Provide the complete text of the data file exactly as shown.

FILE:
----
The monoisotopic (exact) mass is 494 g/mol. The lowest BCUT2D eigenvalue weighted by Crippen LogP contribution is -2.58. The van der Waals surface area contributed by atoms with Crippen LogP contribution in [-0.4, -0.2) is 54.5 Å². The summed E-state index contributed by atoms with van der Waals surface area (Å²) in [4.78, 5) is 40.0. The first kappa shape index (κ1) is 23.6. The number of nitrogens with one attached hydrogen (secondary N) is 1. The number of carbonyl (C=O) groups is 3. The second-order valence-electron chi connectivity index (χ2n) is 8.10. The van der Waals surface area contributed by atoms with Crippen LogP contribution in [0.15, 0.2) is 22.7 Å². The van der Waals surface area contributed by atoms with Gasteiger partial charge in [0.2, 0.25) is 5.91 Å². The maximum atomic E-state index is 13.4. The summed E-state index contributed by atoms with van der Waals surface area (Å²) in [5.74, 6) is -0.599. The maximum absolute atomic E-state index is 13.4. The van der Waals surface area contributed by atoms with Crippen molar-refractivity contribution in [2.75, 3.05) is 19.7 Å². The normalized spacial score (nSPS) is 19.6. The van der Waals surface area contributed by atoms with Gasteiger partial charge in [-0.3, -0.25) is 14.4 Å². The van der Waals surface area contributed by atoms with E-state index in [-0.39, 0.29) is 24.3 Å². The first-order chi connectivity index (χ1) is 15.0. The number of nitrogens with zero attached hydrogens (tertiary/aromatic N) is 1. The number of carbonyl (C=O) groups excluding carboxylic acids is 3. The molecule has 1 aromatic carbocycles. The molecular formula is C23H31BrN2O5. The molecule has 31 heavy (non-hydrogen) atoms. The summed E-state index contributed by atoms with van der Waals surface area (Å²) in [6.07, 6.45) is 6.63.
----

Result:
The monoisotopic (exact) mass is 494 g/mol. The lowest BCUT2D eigenvalue weighted by Crippen LogP contribution is -2.58. The van der Waals surface area contributed by atoms with Crippen LogP contribution in [-0.4, -0.2) is 54.5 Å². The summed E-state index contributed by atoms with van der Waals surface area (Å²) in [4.78, 5) is 40.0. The first kappa shape index (κ1) is 23.6. The number of nitrogens with one attached hydrogen (secondary N) is 1. The number of carbonyl (C=O) groups is 3. The second-order valence-electron chi connectivity index (χ2n) is 8.10. The van der Waals surface area contributed by atoms with Crippen LogP contribution in [0.15, 0.2) is 22.7 Å². The van der Waals surface area contributed by atoms with Gasteiger partial charge in [0.2, 0.25) is 5.91 Å². The maximum atomic E-state index is 13.4. The summed E-state index contributed by atoms with van der Waals surface area (Å²) in [5.74, 6) is -0.599. The maximum absolute atomic E-state index is 13.4. The van der Waals surface area contributed by atoms with Crippen molar-refractivity contribution in [2.75, 3.05) is 19.7 Å². The normalized spacial score (nSPS) is 19.6. The van der Waals surface area contributed by atoms with Gasteiger partial charge in [-0.3, -0.25) is 14.4 Å². The van der Waals surface area contributed by atoms with E-state index in [-0.39, 0.29) is 24.3 Å². The first-order chi connectivity index (χ1) is 15.0. The number of nitrogens with zero attached hydrogens (tertiary/aromatic N) is 1. The number of carbonyl (C=O) groups excluding carboxylic acids is 3. The molecule has 1 aromatic carbocycles. The molecular formula is C23H31BrN2O5. The molecule has 31 heavy (non-hydrogen) atoms. The summed E-state index contributed by atoms with van der Waals surface area (Å²) in [6.07, 6.45) is 6.63.